As part of an impressive effort to showcase sake’s versatility with the world of culinary treats JFoodo (a Japanese Government Organization committed to promoting Japanese goods) is orchestrating a series of events throughout the United States.
Last week, we attended a dinner prepared by renowned chef Christopher Kostow and his Charter Oak team in which sommelier Nancy Cushman paired the fare with sakes from throughout Japan.
The dinner was at the Cerf Club in San Francisco, which proved to be an excellent venue for the occasion.
Attendees included members of the media, sommeliers and sake professionals who were beyond delighted with the unexpected pairings.
Kostow, who’s also at the helm of three-star Meadowood Restaurant in Napa Valley, curated a bounty consisting of a multi-course, family-style dinner with aesthetically pleasing and flavorful dishes that are served at St. Helena’s Charter Oak Restaurant (at the former Tra Vigne location).
Nancy and her husband own a number of restaurants. Their realm extends from Boston to New York City and now Mexico City where they celebrate sake and its many faces and make new sake drinkers every day.
The sakes ranged in style, region and method of production from the Mio Sparkling sake from Sho Chiku Bai Shirakabegura Brewery in Nada Prefecture, which was served upon arrival throughout the reception and later with dessert.
This is a unique sake with a distinctive sweeter profile with notes of peaches and cream and a lively mouthfeel.
Once we were seated, the dishes arrived at the table in waves, the suggested sake pairings by Nancy were all presented at the same time, and guests were invited to interact with the various dishes.
The first round of dishes included peel-and-eat prawns that packed a punch of flavor marinated in a party of dried chilies and served with grilled ice plant. Monterey Bay whelks with sourdough breadcrumbs and Charter Oak’s signature garden vegetables with a fermented soy dip. Nancy’s pairing was the popular Nanbu Bijin Tokubetsu Junmai from Iwate prefecture, a complex, yet elegant, sake that highlighted the spice and freshness of the dishes.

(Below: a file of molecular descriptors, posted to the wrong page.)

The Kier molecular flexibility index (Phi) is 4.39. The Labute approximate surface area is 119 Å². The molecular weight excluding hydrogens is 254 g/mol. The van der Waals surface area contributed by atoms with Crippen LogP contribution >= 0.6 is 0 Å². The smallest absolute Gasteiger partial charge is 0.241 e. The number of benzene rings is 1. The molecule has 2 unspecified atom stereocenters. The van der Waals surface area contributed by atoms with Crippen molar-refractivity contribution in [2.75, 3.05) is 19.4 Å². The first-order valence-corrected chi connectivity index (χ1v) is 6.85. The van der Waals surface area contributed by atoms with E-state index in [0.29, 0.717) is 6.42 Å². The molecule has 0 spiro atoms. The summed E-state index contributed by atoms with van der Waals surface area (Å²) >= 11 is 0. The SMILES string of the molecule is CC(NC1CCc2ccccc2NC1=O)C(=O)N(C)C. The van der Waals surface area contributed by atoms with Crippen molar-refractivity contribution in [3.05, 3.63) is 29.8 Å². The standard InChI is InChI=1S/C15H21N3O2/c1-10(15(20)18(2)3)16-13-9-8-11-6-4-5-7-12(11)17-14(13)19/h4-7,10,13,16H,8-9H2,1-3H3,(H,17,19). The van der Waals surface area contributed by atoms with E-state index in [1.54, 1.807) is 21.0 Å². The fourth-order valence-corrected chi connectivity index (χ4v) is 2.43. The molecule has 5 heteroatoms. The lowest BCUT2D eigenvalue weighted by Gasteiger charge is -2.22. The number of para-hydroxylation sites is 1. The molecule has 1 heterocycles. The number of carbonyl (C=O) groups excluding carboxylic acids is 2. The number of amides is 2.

For the second set, Nancy chose a unique style to match the intensity and umami driven dishes, Kiku Masamune Tarusake, an earthy and spiced sake from Hyogo prefecture that has cedar wood contact lifting the woodsy aromatics out of the glass and complementing with layers of cinnamon and sandalwood.
As for chef’s choices, grilled matsutake mushrooms with Chicken Bagna Cauda and bitter greens dressed with Mt. Hood apples, chestnuts and toasted yeast dressing was celebration of textures and flavors that truly needed a big boy to dance; the tarusake was a fun and bold companion.
Next move from the kitchen was a sensory overload full of gems that had the guests in awe, bite after bite. Young sturgeon with day lily pesto and an unexpected lavender and garlic grilled hanger steak took everyone by surprise, with braised fall greens, Mendocino seaweed and the flavorful red kuri squash with caramelized koji and almonds.
The sake component consisted of two different and delicious winners: Ken Junmai Daiginjo from Fukushima prefecture, full of citrus notes and the characteristical zippy Fukushima signature, along with the thought-provoking and structured Mana 1751 Yamahai Tokubetsu Junmai Muroka Genshu from Fukui prefecture produced by utilizing ancient methods to deliver a memorable and nutty sake.
For the grand finale, Nancy brought back the Mio sparkling sake, which beautifully engaged with Kostow’s rice pudding with spicebush syrup and dried peaches, creating the ultimate dessert fest. Creamy, spiced and just a tad of sweetness, which brought the best of both components.
It is certainly more of this kind of event that sake needs to break the mold and expose the endless possibilities to enjoy sake on a daily basis and with various cuisines. Nothing makes me happier than to see the guests’ expressions when finding the perfect sake match for a non-Japanese dish.
Cheers until next week!
Eduardo can be reached at email@example.com.
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